A new policy I’m trying to adhere to is to leave work on time. Often harder than it sounds, the reason for this is two-fold: the traffic in Dubai is abysmal (again), and my children have seemingly endless homework that needs supervising.
Tonight, I came through the door and called out my usual ‘hellos’. Son2 leapt up from his chair at the kitchen table and ran at me like a torpedo, while Son1 peered at me from behind the iPad, shouted hello loudly, then went back to his game like a techno-crackhead.
“Right,” I said brightly. “Who’s got homework?” I knew they both had work to do; and they both knew I knew. There was silence. Son1 sank deeper into the sofa, and Son2 actually went back to the kitchen table to eat vegetables.
“It’s verbs tonight, isn’t it?” I said, rubbing my hands with glee.
You might be surprised to hear that, perhaps oddly for someone who writes a blog, works on a magazine and LOVES writing, I don’t actually know one end of a sentence from the other. A product of the 70s, I learned (learnt?) to read and write at a time when grammar was totally out of fashion.
Back then, British schools were going through a period in which the teaching of grammar was thought to be stifling to creativity (or maybe I spent my childhood staring out the window? It’s possible).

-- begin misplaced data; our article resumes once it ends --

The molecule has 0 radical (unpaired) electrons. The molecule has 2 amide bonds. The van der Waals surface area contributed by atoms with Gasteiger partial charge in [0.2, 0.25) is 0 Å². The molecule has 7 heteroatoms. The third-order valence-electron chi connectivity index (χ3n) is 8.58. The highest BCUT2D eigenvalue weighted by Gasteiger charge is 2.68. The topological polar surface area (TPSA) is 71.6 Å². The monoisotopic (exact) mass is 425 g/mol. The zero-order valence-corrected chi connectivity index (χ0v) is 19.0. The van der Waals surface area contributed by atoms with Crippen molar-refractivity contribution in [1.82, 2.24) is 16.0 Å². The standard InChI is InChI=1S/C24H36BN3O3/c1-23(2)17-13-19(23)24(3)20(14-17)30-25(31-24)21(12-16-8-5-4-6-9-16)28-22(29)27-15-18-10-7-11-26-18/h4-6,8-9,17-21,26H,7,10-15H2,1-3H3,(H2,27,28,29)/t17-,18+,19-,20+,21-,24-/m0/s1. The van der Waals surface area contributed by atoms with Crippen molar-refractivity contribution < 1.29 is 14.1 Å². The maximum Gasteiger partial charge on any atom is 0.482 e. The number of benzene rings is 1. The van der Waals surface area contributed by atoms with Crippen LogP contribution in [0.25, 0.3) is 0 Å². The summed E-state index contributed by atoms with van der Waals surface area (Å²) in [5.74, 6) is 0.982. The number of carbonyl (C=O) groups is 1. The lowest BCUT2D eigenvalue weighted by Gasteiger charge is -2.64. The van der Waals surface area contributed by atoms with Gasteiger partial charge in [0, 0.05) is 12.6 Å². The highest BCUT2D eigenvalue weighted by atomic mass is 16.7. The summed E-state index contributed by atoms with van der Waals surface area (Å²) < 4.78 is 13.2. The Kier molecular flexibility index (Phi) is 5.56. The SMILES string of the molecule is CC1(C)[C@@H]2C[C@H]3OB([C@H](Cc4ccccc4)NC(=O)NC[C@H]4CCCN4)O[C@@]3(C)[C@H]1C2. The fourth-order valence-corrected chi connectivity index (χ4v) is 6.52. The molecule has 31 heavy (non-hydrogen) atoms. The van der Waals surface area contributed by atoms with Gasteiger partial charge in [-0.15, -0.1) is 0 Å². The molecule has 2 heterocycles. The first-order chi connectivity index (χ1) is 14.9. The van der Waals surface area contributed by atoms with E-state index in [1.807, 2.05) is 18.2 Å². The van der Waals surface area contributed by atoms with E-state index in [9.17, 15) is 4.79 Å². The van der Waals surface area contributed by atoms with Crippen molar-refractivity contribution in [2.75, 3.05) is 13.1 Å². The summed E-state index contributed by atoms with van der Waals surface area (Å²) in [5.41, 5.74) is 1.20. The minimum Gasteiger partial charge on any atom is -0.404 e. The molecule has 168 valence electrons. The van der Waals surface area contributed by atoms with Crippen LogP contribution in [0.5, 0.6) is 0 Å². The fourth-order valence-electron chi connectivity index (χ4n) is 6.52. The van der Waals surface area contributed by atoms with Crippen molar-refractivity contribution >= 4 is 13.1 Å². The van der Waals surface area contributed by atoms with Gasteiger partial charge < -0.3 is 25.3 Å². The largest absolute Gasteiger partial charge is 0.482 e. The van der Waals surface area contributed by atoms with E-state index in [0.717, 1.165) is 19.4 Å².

Instead, I sort of feel my way through a piece of writing – in the same way you’d produce a watercolour painting, I can put together the bare bones of an article, flesh it out and add some detail. A read-through at the end, along with a flurry of fairly brutal editing, polishes it off, and, voila, I’m done.
But ask me about sentence construction, the future perfect or irregular verbs and I’m at a bit of a loss really. If something is wrong, it literally jumps off the page at me – and I can usually fix it (which is what I do in my job as a sub editor), but I couldn’t give you a technical explanation.
Which is why I’m loving the fact that my older son is actually starting to learn all this stuff at school – not only can I refresh my own knowledge, but I can honestly say that witnessing him starting to grasp grammar is a joy.
Until I take it a bit too far. “A verb hunt. Great!” I enthused. “Let’s go through my magazines,” I suggested, and reached for a copy of the business title I work on.
“Now then, tell me, where is the verb in this headline?” I asked him.
Son 1 looked at the page, blankly. He tried, bless him. But it was a story on Iraq, aimed at oil executives, not seven year olds.
“Mum,” he said, quietly. “I really want to do the other homework. The 3D model of a landform.”
They’re going to the planetarium tomorrow, as part of their unit of inquiry on how the Earth works, and he’s so excited.
“Can we make an iceberg, like in the Titanic?” he pleaded.
Grammar was never going to compete, was it?